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first_imgLamar sports informationNATCHITOCHES, La. — It’s always the little things that count when two teams’ aces go head-to-head, and Saturday night it was one of three errors charged to Lamar that helped Northwestern State punch through a run and down the baseball team 2-0 at Brown-Stroud Field in the Southland Conference opener for both teams.Speedster Nick Heath led off the sixth inning for the Demons (7-6, 1-0 Southland Conference) and reached when the Cardinal (9-5, 0-1) infield was charged with an error. Heath promptly stole second base and took third when Bret Underwood rolled over a groundball to first base. The first out of the inning was Cort Brinson, who lined out to Stijn van der Meer at shortstop, but Heath took matters into his own hands by successfully stealing home.His steal undid a great outing from senior starter Will Hibbs (2-1), who was forced to take a loss. The right-hander worked six innings and allowed only two hits. The lone run charged to him was unearned and he struck out six batters with just one walk.With two outs already on NSU, it added an insurance run in the bottom of the seventh when a walk was issued to Kwan Adkins. Heath sent him to third with a single through the right side and Adkins was able to take home on a wild pitch uncorked by reliever Brett Brown.Brown pitched two innings and struck out four with a walk, hit and run allowed.Northwestern State ace Adam Oller (2-0) was dominant Saturday and only allowed three runners to get into scoring position. None of those made it to third base. He took the complete-game, shutout victory on nine innings with five hits and two walks allowed and three strikeouts.All five of LU’s hits came from three players, both van der Meer and Cutter McDowell each had two. Van der Meer was 2 of 3 with a walk and McDowell was 2 of 4. David Fry led the Demons with two hits in four trips, and Heath recorded the other hit.Both teams plan to play a doubleheader with the start time still to be determined. Jayson McKinley (0-0, 1.02 earned run average) is expected to start game two while Billy Love (0-0, 1.46) will get the ball in the finale. McKinley will face Chase Hymel (1-2, 4.91).After its series at NSU, Lamar will return home for a midweek contest against Houston at 6 p.m. on Tuesday. That contest opens a seven-game home stand for the Cardinals that includes conference series against Central Arkansas and New Orleans.last_img read more

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first_img March 15, 2015 Gary Blankenship Senior Editor Regular News Mental health in the courts: Could this finally be the year? Mental health in the courts: Could this finally be the year? Senior EditorWhen it comes to financing the care and treatment of its citizens with mental health problems, Florida has almost nowhere to go but up. In a ranking of 52 states and territories, Florida ranks 50th, according to Miami-Dade County Judge Steve Leifman. If the state added $1 billion to its mental health expenditures, that would raise it to only 32nd on the list.And while there have been some innovative pilot programs that offer hope, the state continues to waste much of the money it does spend, Leifman told the Florida House Judiciary Committee, which held a workshop on mental health and criminal justice issues February 18.He observed that if the people with physical ailments were treated the same as those with mental illnesses, “there would be lawsuits and criminal indictments. It still stuns me that it’s OK to discharge people with serious mental illnesses into homelessness, and that’s basically what we do. And then we don’t understand why they end up in the criminal justice system.”This was not the first time Leifman has testified before the Legislature, but there was some indication it may have a larger effect this year. Committee Chair Rep. Charles McBurney, R-Jacksonville, started the meeting by saying, “I expect it will generate discussion amongst legislators and stakeholders for possible legislative reforms.”And committee member Rep. Gayle Harrell, R-Stuart, chair of the Children, Families and Seniors Subcommittee of the Health and Human Services Committee, said she planned to hold a hearing on the issue with an eye toward producing legislation this year.Leifman led off the meeting and cited four factors as “drivers” to creating mental health treatment problems in the state, including the low expenditures for community mental health. Effective use of the money spent is complicated by having a system that is fragmented and difficult to use, especially for people with mental health problems. The other three factors, he said, are:* Much of the money that is spent is wasted. One third of the state’s entire mental health budget for adults — about $200 to $210 million a year — is spent on 2,500 people in an attempt to restore their “forensic” mental competency so they can stand trial. That’s more than any other state, and only three other states have more than 400 patients in such expensive treatment. Yet 70 percent of those who have their competency restored will have the charges dropped, be sentenced to time already served, or get probation. And there is little or no follow-up treatment for them once they are released. Meanwhile, the 150,000 to 160,000 people arrested every year in the state with serious mental problems will receive inadequate treatment.“We keep doing the same thing again and again and expecting a different outcome,” Leifman said. He noted an alternative pilot program in Miami-Dade is about one-third faster and one-third cheaper. Between 1996 and 2012, the population of Florida’s state prisons grew by more than 50 percent, but the number of inmates with serious mental problems grew three times as fast. It could cost the state $2.5 billion over the next 10 years to build prisons for inmates with mental health problems.* Medicaid funding for mental health problems is based on a 1950s notion of providing only “medically necessary services” — usually medication — which is less than the comprehensive approach needed and winds up cycling people through the system again and again. But it doesn’t treat the post-traumatic stress disorder for many of the 92 percent of women in prison who were sexually abused as children and the 76 percent of men in prison who have some sort of trauma in their backgrounds. “We need treatments to deal with trauma,” Leifman said.* Involuntary commitment laws, including the state’s Baker Act, are based on 1700’s common law and have the goal of protecting the community rather than helping the mentally ill. Frequently, Leifman said, the incarcerated person gets evaluated, gets a prescription, and then is released in 72 hours with no follow-up, even to ensure they will take the prescribed medication.Leifman said there are alternatives that work. He said the pilot program in Miami-Dade has reduced its jail population from 7,800 to 4,400, has reduced injuries to police by the mentally ill, and has reduced injuries to the mentally ill by police. Recidivism on misdemeanors by those with mental problems has dropped from 72 to 20 percent, and the program is being expanded to those charged with nonviolent felonies.He said better training for police, diversion programs for those facing less serious charges, a less fragmented system that’s easier for those needing help, monitoring in schools to identify children with mental health problems (70 percent of those in the juvenile justice system have mental health issues), effective case management, housing, and treatment beyond handing out a prescription can all make an effective system.Leifman called for diverting some of the money from the forensic treatment to diverting and treating the mentally ill when they are arrested for minor offenses. The assistance system also needs to be easier for those people to use, recognizing they may be homeless, have difficulty with transportation, and have other issues.“People really don’t want to be sick. People really don’t want to be on the street. But the system is so unwelcoming, that is where they prefer to be,” Leifman said.Seventh Circuit State Attorney R.J. Larizza and Sixth Circuit Public Defender Bob Dillinger said there are attempts to address mental health issues when their offices confront them, but much more needs to be done.Larizza said better programs are needed to determine when those arrested have mental health issues and to treat them once that determination is made. He added that the priority for prosecutors remains protecting public safety.Dillinger said diversion programs have proved effective, but there are too few of them. He said one such program in his circuit has proved 90 percent effective. He also said children with mental health problems in the justice system is a growing problem and is inadequately addressed. He noted one problem to help children who are committed under the Baker Act closes for the summer when schools close, even though it is full for the rest of the year.“We need to do something. It is a threat to public safety to have people who are not being treated, and it is unfair to people who could benefit from being treated,” Dillinger said.Pinellas County Sheriff Bob Galtieri said better training for his deputies has dramatically reduced problems when they are called to incidents involving the mentally ill, but added in most cases there is no program or follow-up care for those people. He added the biggest need is for “navigators” who can steer people through the mental health system and the programs in place to help them.Okaloosa County Court Judge Patt Maney talked about how the traumatic brain injuries he sustained in Afghanistan helped him understand the need for expanding the use of veterans’ courts because of the special physical and mental challenges many veterans face. He has formally had such a court since legislation passed authorizing them in 2012.“You can function, you can look normally, you can talk normally, but sometimes when you get injured there’s a little piece that doesn’t work right,” Maney said. “The veterans’ courts work because they’re designed around the basic drug court model.. . . It’s outcome-based. The veterans’ courts work because they key to the military identification of the defendant.”The committee also heard from officials from the Department of Corrections and the Department of Juvenile Justice on their mental health programs in its almost three-hour meeting.“Obviously we’re looking at possible legislative reform, and I look forward to having some input,” McBurney said as the meeting adjourned.last_img read more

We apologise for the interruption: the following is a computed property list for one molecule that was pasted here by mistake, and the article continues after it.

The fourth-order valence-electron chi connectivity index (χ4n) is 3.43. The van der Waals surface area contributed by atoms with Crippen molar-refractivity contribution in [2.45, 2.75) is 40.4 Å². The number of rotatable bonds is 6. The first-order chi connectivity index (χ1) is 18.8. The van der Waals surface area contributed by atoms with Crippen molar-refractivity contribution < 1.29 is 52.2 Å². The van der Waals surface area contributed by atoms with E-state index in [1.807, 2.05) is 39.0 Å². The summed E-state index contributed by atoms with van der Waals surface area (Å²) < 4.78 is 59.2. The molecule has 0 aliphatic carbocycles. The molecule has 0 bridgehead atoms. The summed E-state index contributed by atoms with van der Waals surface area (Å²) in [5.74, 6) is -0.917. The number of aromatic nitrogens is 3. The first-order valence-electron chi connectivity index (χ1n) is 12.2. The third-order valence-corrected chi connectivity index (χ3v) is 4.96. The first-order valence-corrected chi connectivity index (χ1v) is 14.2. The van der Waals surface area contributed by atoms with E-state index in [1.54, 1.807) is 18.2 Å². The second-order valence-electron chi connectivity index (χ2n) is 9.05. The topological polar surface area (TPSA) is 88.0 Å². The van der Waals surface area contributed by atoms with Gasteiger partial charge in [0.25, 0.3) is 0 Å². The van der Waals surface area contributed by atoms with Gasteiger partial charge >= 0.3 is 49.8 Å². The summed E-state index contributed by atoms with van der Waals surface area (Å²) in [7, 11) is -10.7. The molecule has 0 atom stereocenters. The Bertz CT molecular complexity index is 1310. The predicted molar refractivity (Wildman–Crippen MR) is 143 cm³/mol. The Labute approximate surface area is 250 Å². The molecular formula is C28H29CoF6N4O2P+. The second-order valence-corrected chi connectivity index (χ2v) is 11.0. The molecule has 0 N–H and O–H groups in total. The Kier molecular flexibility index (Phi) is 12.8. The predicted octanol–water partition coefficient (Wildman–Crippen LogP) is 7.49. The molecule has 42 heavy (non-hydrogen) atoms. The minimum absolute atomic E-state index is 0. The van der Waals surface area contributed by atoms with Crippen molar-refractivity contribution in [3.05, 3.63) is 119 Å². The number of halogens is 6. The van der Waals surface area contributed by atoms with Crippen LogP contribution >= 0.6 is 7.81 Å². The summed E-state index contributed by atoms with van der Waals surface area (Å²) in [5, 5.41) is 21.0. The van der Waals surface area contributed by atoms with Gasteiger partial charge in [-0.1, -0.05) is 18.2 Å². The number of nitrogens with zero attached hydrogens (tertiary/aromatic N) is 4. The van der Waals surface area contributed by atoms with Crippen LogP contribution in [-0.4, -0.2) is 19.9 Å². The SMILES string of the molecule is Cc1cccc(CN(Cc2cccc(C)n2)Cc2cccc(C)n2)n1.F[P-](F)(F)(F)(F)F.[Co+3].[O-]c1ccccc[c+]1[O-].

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first_imgTORONTO — Ontario Premier Doug Ford took time out of his work days to film taxpayer-funded videos that have been criticized as partisan propaganda on at least 100 occasions during his first year in power.A Canadian Press analysis of a year’s worth of Ontario News Now videos found that Ford filmed with them on close to a third of the days in his first year as premier.The premier’s office said he usually spends less than five minutes at a time on ONN filming and defended the use of time and did not dispute the estimate.“Ontario News Now is a creative way to communicate the government’s message in the modern, digital world — no different than a video press release or a digital householder,” spokeswoman Ivana Yelich said in a statement.One of the differences, said NDP critic Taras Natyshak, is that Ontario News Now styles itself as journalism. The spots are formatted like a TV news report, with a woman posing as a reporter interviewing the premier and cabinet ministers.“Delivering your message on policy will always be an exercise that parliamentarians embark on and it’s an important way to communicate through all facets,” Natyshak said in an interview.“However, trying to make it seem like this has the aspect of journalism and that he’s being questioned by a legitimate journalist, sort of, is disingenuous. He’s not receiving the hard questions that true media outlets would give him, given the opportunity.”In Ford’s first year he held formal media availabilities, in which he takes a variety of questions from reporters, about two dozen times. He also did a handful of one-on-one interviews and called into talk radio on several occasions.Green party Leader Mike Schreiner said it is a “shocking” amount of time for the premier to spend on his “personal propaganda network.”“Rather than filming partisan videos disguised as independent media, the premier could have spent this time speaking with students, educators, and municipalities affected by his cuts,” Schreiner said in a statement. “I suggest the premier spend less time in the ONN echo chamber and more time listening to the people being hurt by his cuts.”Interim Liberal Leader John Fraser said Ford “should be spending his time answering the tough questions from the media rather than filming vanity spots on his own private news network.”Ford has previously said that mainstream journalists have become irrelevant because he is “circumventing the media through our social media.”Ontario News Now is produced and funded through PC caucus services. All recognized parties in the legislature — currently just the Tories and the NDP — get caucus service budgets for research, communications and associated staff. The total earmarked for the parties for 2018-19, the latest figures available, was $13.7 million.“As leader of the PC caucus, the premier is responsible for helping to get our government’s message out through new and engaging content,” Yelich said.Peter Graefe, an associate professor of political science at McMaster University, said the videos are probably not a good use of the premier’s time, but it also isn’t clear that they are helping the government — rather they may just be fostering cynicism.It is important for all governments to communicate with citizens, he said, but there is a line between information and partisan self-promotion.“Normally, you would expect communications to be not through the government caucuses,” he said.The videos are not subject to government advertising rules that the auditor general oversees.The Canadian Taxpayers Federation has called for the rules to be changed so that public money for caucus services cannot be spent on partisan advertising.Interim Ontario director of the CTF, Jasmine Pickel, said Ford should also restore oversight powers of the auditor general.The former Liberal government changed the criteria for what is deemed partisan advertising, and the auditor general has complained that doing so reduced her office to a rubber stamp and removed her discretion to veto ads as partisan.The Progressive Conservatives frequently slammed the Liberals over government advertising that they said was partisan and promised during last year’s election to restore the auditor general’s powers.But they now won’t commit to keeping that promise, only to review it.Allison Jones, The Canadian Presslast_img read more